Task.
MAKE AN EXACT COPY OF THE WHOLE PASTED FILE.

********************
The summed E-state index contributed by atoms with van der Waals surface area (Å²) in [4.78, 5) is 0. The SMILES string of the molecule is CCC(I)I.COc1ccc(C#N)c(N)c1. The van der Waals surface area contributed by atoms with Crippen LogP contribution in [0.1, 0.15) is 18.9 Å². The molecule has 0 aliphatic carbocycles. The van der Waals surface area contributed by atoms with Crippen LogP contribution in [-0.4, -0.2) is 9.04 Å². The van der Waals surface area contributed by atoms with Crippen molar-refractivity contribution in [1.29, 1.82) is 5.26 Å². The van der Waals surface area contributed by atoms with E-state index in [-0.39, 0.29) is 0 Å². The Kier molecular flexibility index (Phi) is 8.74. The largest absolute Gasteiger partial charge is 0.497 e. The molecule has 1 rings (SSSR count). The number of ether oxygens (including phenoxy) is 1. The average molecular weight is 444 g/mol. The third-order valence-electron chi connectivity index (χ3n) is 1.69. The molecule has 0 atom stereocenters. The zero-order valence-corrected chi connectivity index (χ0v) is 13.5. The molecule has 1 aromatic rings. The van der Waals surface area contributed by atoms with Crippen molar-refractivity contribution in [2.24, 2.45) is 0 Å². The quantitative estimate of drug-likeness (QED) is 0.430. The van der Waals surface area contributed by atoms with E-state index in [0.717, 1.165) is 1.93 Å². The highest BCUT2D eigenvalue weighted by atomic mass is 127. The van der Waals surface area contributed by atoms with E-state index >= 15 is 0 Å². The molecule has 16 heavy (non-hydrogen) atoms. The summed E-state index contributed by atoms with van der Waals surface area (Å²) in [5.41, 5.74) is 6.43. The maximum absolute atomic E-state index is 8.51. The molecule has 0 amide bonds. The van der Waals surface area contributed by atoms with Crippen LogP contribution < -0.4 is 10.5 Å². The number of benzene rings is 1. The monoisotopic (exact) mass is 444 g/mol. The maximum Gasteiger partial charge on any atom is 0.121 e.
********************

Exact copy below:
The summed E-state index contributed by atoms with van der Waals surface area (Å²) in [4.78, 5) is 0. The SMILES string of the molecule is CCC(I)I.COc1ccc(C#N)c(N)c1. The van der Waals surface area contributed by atoms with Crippen LogP contribution in [0.1, 0.15) is 18.9 Å². The molecule has 0 aliphatic carbocycles. The van der Waals surface area contributed by atoms with Crippen LogP contribution in [-0.4, -0.2) is 9.04 Å². The van der Waals surface area contributed by atoms with Crippen molar-refractivity contribution in [1.29, 1.82) is 5.26 Å². The van der Waals surface area contributed by atoms with E-state index in [-0.39, 0.29) is 0 Å². The Kier molecular flexibility index (Phi) is 8.74. The largest absolute Gasteiger partial charge is 0.497 e. The molecule has 1 rings (SSSR count). The number of ether oxygens (including phenoxy) is 1. The average molecular weight is 444 g/mol. The third-order valence-electron chi connectivity index (χ3n) is 1.69. The molecule has 0 atom stereocenters. The zero-order valence-corrected chi connectivity index (χ0v) is 13.5. The molecule has 1 aromatic rings. The van der Waals surface area contributed by atoms with Crippen molar-refractivity contribution in [2.24, 2.45) is 0 Å². The quantitative estimate of drug-likeness (QED) is 0.430. The van der Waals surface area contributed by atoms with E-state index in [0.717, 1.165) is 1.93 Å². The highest BCUT2D eigenvalue weighted by atomic mass is 127. The van der Waals surface area contributed by atoms with E-state index >= 15 is 0 Å². The molecule has 16 heavy (non-hydrogen) atoms. The summed E-state index contributed by atoms with van der Waals surface area (Å²) in [5.41, 5.74) is 6.43. The maximum absolute atomic E-state index is 8.51. The molecule has 0 amide bonds. The van der Waals surface area contributed by atoms with Crippen LogP contribution < -0.4 is 10.5 Å². The number of benzene rings is 1. The monoisotopic (exact) mass is 444 g/mol. The maximum Gasteiger partial charge on any atom is 0.121 e.